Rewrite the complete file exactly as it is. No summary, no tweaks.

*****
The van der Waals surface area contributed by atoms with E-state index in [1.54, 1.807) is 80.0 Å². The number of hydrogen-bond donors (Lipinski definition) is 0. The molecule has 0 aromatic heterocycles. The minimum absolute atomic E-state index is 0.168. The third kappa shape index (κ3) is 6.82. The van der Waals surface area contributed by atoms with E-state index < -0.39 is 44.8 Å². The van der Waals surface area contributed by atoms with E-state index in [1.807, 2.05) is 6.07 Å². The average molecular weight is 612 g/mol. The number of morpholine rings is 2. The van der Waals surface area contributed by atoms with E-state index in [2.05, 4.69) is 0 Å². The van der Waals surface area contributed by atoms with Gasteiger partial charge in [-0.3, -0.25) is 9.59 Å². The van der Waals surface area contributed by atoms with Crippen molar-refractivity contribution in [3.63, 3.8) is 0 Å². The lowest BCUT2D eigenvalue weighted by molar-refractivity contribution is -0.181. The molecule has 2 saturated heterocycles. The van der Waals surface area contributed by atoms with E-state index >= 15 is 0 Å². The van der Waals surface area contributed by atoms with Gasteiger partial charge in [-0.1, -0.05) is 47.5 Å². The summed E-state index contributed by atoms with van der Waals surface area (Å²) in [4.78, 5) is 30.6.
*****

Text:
The van der Waals surface area contributed by atoms with E-state index in [1.54, 1.807) is 80.0 Å². The number of hydrogen-bond donors (Lipinski definition) is 0. The molecule has 0 aromatic heterocycles. The minimum absolute atomic E-state index is 0.168. The third kappa shape index (κ3) is 6.82. The van der Waals surface area contributed by atoms with E-state index < -0.39 is 44.8 Å². The van der Waals surface area contributed by atoms with E-state index in [1.807, 2.05) is 6.07 Å². The average molecular weight is 612 g/mol. The number of morpholine rings is 2. The van der Waals surface area contributed by atoms with E-state index in [2.05, 4.69) is 0 Å². The van der Waals surface area contributed by atoms with Gasteiger partial charge in [-0.3, -0.25) is 9.59 Å². The van der Waals surface area contributed by atoms with Crippen molar-refractivity contribution in [3.63, 3.8) is 0 Å². The lowest BCUT2D eigenvalue weighted by molar-refractivity contribution is -0.181. The molecule has 2 saturated heterocycles. The van der Waals surface area contributed by atoms with E-state index >= 15 is 0 Å². The van der Waals surface area contributed by atoms with Gasteiger partial charge in [-0.1, -0.05) is 47.5 Å². The summed E-state index contributed by atoms with van der Waals surface area (Å²) in [4.78, 5) is 30.6.